The place? The Grand Canyon in Arizona. Two years ago, we didn’t get to see it, but we still experienced a grand old time in the Grand Canyon state. We spent all of our trip instead with my sister and brother-in-law in their home and sightseeing all the attractions in their part of that southwestern state.

Fast forward two years – March 2020. Once again we had made flight, hotel, and car rental reservations for a trip to Arizona. By golly, this time we were going to see the Grand Canyon prior to a visit with our Arizona family. Then news about covid-19 permeating our country erupted but we decided to keep our plans intact.

We flew into Phoenix one evening in early March, picked up our rental car, and drove to our hotel in Flagstaff in the dark. The next morning we planned to drive to the south rim of Grand Canyon National Park and view this amazing place in nature.

blogIMG_0893Hmmm…one problem arose. When we awakened that morning, overcast, rainy skies greeted us and fog. Nevertheless, we hopped into our rental car and began our journey. The further we drove, the more it rained and the foggier it became.

One highlight as we entered the national park was spotting female elk along the road just eating and minding their own business instead of paying any attention to the long string of vehicles driving into the area.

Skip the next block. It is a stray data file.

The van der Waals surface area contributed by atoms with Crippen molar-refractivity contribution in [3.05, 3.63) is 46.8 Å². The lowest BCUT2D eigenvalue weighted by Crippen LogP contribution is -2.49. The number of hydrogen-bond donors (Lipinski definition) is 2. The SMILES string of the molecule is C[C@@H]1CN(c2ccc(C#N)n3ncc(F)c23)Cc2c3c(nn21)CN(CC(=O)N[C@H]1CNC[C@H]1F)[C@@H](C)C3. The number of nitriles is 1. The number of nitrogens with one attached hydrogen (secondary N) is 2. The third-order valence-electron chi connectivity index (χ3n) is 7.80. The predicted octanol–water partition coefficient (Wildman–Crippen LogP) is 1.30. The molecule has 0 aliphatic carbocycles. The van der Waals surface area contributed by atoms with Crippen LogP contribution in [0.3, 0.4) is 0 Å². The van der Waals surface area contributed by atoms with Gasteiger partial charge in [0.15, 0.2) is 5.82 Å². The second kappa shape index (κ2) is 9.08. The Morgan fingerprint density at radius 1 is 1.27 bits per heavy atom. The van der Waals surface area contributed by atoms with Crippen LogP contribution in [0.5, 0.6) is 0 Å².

blogIMG_0896We drove to the park visitor center, found an empty slot in the parking lot, and since it was raining pretty steadily, we decided to go indoors where we watched an excellent film about this natural wonder.

Raindrops still falling our heads after we exited the visitor center, but we were excited to finally view what we planned for so long. So we decided to walk in the rain along a pathway to the Mather Point lookout.

What did we see? Not the Grand Canyon. Well, we were sure it was out there…somewhere. But it was completely, and I do mean completely, fogged in.

blogIMG_0906I took photos even though we couldn’t see a darn thing. I kept saying, “Well, there’s the Grand Canyon…we just can’t see it.”

Disappointed? Yes. We certainly were. Our thoughts were running along the lines of “Maybe we just aren’t supposed to see this natural and amazing wonder.”

But…tune in tomorrow to see what happened next.

 “Don’t let today’s disappointments cast a shadow on tomorrow’s dreams.” ~ Unknown 

©2020 mamasemptynest.wordpress.com

Words for Wednesday: desert adventure